I am in grad school for writing and we read a lot of poetry. It’s an acquired taste for many but I, for one, love it.
Not the silly fabulous poetry, not the twee Instagram rhymes, but poetry, the type of word strings that rattle your bones, carving your core, growing on and within you like a benign mass. It’s been fun getting to know poetry, as if someone who has always been across the room from you at a party has finally made eye contact and you can finally see how fabulous they truly are. You’re anxious to chat more and more with them. It’s been nice.
In a recent chatting with a professor, we were vaguely talking about themes and interests in our practices and, naturally, I noted how somewhat obsessed my work is with death. Undoubtedly uplifted, the professor had something to share: a poem that he thought I would enjoy for seeming to straddle my subject in a very delicate manner. It’s called “The Swan” and was written by late twentieth century writer Rainer Maria Rilke. Rilke was known for his often New Age leaning, “mystical” writing. His zen quality has been thought to help “lead us to a more fulfilled and less anxious life.”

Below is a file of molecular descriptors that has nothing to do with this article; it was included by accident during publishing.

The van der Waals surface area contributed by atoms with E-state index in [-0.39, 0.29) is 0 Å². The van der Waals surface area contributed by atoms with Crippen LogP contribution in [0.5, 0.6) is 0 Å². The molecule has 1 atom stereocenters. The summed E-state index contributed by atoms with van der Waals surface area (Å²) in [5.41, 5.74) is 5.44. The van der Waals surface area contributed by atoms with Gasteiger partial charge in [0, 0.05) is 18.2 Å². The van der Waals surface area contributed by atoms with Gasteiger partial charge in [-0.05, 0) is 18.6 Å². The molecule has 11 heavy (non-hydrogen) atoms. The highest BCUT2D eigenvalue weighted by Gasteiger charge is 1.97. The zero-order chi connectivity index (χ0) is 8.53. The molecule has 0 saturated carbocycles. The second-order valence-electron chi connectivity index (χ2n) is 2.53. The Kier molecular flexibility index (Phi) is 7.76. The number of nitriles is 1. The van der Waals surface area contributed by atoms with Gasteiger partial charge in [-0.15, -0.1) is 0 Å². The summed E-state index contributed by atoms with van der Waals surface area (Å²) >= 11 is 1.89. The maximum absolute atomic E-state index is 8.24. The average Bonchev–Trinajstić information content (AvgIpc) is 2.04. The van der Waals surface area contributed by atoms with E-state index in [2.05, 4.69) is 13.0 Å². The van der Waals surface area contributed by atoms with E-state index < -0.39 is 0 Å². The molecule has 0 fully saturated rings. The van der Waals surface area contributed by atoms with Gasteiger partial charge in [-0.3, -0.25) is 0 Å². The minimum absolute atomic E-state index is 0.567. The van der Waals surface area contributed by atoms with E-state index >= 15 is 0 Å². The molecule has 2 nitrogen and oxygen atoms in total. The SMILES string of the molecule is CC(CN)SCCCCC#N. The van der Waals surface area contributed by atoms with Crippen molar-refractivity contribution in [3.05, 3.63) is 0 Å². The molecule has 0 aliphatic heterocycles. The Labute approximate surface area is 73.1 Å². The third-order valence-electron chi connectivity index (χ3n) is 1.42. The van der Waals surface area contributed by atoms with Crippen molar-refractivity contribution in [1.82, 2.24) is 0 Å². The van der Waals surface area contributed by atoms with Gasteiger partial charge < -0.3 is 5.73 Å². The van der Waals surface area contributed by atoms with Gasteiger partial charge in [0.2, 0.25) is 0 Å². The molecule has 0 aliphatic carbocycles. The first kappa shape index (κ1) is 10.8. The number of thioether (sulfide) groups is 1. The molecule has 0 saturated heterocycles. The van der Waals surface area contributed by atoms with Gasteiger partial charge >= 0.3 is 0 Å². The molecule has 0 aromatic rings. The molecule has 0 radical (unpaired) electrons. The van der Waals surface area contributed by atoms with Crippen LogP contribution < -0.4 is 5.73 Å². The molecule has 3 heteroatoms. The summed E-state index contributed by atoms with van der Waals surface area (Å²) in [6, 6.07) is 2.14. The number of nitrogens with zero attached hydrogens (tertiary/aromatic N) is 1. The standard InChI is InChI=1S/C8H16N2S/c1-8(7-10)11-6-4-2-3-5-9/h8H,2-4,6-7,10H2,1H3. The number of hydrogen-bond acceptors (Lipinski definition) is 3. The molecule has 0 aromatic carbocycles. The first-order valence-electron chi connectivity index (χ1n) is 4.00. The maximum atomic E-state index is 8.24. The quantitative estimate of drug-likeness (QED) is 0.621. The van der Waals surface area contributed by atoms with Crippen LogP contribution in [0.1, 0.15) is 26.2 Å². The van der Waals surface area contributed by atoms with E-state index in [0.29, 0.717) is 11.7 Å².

So, “The Swan.” Why is it of note? It’s an abstract, densely packed metaphor for death and life. Rilke frames this through the movement of swans, from their walk to their approach to water. It’s a delicate poem and requires many, many readings. It’s both very forthright but also able to be untangled for hours. The power of poetry.
Enjoy. It’s not a total downer, mind you, but is something to help you glide toward the great beyond.
This laboring of ours with all that remains undone,
as if still bound to it,
is like the lumbering gait of the swan.
And then our dying—releasing ourselves
from the very ground on which we stood—
is like the way he hesitantly lowers himself
into the water. It gently receives him,
and, gladly yielding, flows back beneath him,
as wave follows wave,
while he, now wholly serene and sure,
with regal composure,
allows himself to glide.